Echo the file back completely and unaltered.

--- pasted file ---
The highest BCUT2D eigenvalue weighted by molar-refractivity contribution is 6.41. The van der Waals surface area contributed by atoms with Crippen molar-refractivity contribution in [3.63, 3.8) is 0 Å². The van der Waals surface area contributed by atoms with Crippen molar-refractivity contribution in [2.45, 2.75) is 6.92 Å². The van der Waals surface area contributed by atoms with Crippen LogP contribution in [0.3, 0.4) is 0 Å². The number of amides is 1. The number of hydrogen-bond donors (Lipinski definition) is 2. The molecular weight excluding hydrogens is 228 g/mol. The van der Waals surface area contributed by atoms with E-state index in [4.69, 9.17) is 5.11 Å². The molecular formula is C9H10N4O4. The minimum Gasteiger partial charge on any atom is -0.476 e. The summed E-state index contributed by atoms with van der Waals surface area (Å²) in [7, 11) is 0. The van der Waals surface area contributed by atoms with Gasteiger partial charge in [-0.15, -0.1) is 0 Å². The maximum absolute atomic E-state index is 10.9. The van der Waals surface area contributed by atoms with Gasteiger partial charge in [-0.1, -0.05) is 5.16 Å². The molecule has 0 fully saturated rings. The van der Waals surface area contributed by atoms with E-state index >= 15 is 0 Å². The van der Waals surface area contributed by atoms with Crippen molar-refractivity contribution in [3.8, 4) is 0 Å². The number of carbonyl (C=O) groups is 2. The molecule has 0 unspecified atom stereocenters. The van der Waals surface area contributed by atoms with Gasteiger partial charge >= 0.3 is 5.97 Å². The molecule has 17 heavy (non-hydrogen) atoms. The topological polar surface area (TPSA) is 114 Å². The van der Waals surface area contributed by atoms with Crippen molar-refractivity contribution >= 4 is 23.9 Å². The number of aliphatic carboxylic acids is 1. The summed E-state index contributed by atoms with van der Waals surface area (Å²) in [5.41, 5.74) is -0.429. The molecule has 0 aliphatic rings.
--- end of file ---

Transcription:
The highest BCUT2D eigenvalue weighted by molar-refractivity contribution is 6.41. The van der Waals surface area contributed by atoms with Crippen molar-refractivity contribution in [3.63, 3.8) is 0 Å². The van der Waals surface area contributed by atoms with Crippen molar-refractivity contribution in [2.45, 2.75) is 6.92 Å². The van der Waals surface area contributed by atoms with Crippen LogP contribution in [0.3, 0.4) is 0 Å². The number of amides is 1. The number of hydrogen-bond donors (Lipinski definition) is 2. The molecular weight excluding hydrogens is 228 g/mol. The van der Waals surface area contributed by atoms with E-state index in [4.69, 9.17) is 5.11 Å². The molecular formula is C9H10N4O4. The minimum Gasteiger partial charge on any atom is -0.476 e. The summed E-state index contributed by atoms with van der Waals surface area (Å²) in [7, 11) is 0. The van der Waals surface area contributed by atoms with Gasteiger partial charge in [-0.15, -0.1) is 0 Å². The maximum absolute atomic E-state index is 10.9. The van der Waals surface area contributed by atoms with Gasteiger partial charge in [-0.1, -0.05) is 5.16 Å². The molecule has 0 fully saturated rings. The van der Waals surface area contributed by atoms with E-state index >= 15 is 0 Å². The van der Waals surface area contributed by atoms with Crippen molar-refractivity contribution in [3.8, 4) is 0 Å². The number of carbonyl (C=O) groups is 2. The molecule has 0 unspecified atom stereocenters. The van der Waals surface area contributed by atoms with Gasteiger partial charge >= 0.3 is 5.97 Å². The molecule has 17 heavy (non-hydrogen) atoms. The topological polar surface area (TPSA) is 114 Å². The van der Waals surface area contributed by atoms with Crippen molar-refractivity contribution >= 4 is 23.9 Å². The number of aliphatic carboxylic acids is 1. The summed E-state index contributed by atoms with van der Waals surface area (Å²) in [5.41, 5.74) is -0.429. The molecule has 0 aliphatic rings.